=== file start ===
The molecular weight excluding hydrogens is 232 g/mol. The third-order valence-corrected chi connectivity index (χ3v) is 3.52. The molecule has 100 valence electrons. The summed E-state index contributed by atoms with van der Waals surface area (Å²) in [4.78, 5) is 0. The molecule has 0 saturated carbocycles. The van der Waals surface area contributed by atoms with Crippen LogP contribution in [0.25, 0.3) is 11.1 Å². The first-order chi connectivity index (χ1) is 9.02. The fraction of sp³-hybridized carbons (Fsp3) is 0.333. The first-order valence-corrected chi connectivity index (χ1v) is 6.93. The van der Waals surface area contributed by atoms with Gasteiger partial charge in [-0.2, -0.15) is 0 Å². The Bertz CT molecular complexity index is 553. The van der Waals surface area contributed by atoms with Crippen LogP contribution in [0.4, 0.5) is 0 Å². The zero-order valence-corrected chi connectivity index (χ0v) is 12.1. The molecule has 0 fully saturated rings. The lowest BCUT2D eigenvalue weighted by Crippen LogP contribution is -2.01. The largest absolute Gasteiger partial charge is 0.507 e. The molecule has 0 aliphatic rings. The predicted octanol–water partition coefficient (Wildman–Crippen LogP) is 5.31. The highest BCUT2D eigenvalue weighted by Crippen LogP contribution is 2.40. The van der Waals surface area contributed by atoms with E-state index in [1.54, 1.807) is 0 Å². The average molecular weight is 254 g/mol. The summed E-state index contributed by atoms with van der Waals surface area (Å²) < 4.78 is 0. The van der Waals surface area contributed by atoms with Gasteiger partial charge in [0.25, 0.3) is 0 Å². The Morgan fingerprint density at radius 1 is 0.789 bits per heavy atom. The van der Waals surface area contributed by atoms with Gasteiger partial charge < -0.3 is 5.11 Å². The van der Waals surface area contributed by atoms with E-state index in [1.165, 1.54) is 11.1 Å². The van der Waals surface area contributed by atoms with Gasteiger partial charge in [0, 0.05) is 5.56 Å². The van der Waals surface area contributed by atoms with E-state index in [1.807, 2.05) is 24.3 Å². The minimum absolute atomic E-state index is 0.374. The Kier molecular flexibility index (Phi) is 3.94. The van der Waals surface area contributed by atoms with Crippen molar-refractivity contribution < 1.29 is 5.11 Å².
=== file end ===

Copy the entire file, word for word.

The molecular weight excluding hydrogens is 232 g/mol. The third-order valence-corrected chi connectivity index (χ3v) is 3.52. The molecule has 100 valence electrons. The summed E-state index contributed by atoms with van der Waals surface area (Å²) in [4.78, 5) is 0. The molecule has 0 saturated carbocycles. The van der Waals surface area contributed by atoms with Crippen LogP contribution in [0.25, 0.3) is 11.1 Å². The first-order chi connectivity index (χ1) is 9.02. The fraction of sp³-hybridized carbons (Fsp3) is 0.333. The first-order valence-corrected chi connectivity index (χ1v) is 6.93. The van der Waals surface area contributed by atoms with Gasteiger partial charge in [-0.2, -0.15) is 0 Å². The Bertz CT molecular complexity index is 553. The van der Waals surface area contributed by atoms with Crippen LogP contribution in [0.4, 0.5) is 0 Å². The zero-order valence-corrected chi connectivity index (χ0v) is 12.1. The molecule has 0 fully saturated rings. The lowest BCUT2D eigenvalue weighted by Crippen LogP contribution is -2.01. The largest absolute Gasteiger partial charge is 0.507 e. The molecule has 0 aliphatic rings. The predicted octanol–water partition coefficient (Wildman–Crippen LogP) is 5.31. The highest BCUT2D eigenvalue weighted by Crippen LogP contribution is 2.40. The van der Waals surface area contributed by atoms with E-state index in [1.54, 1.807) is 0 Å². The average molecular weight is 254 g/mol. The summed E-state index contributed by atoms with van der Waals surface area (Å²) < 4.78 is 0. The van der Waals surface area contributed by atoms with Gasteiger partial charge in [0.25, 0.3) is 0 Å². The Morgan fingerprint density at radius 1 is 0.789 bits per heavy atom. The van der Waals surface area contributed by atoms with Gasteiger partial charge < -0.3 is 5.11 Å². The van der Waals surface area contributed by atoms with E-state index in [1.165, 1.54) is 11.1 Å². The van der Waals surface area contributed by atoms with Gasteiger partial charge in [0, 0.05) is 5.56 Å². The van der Waals surface area contributed by atoms with E-state index in [1.807, 2.05) is 24.3 Å². The minimum absolute atomic E-state index is 0.374. The Kier molecular flexibility index (Phi) is 3.94. The van der Waals surface area contributed by atoms with Crippen molar-refractivity contribution < 1.29 is 5.11 Å².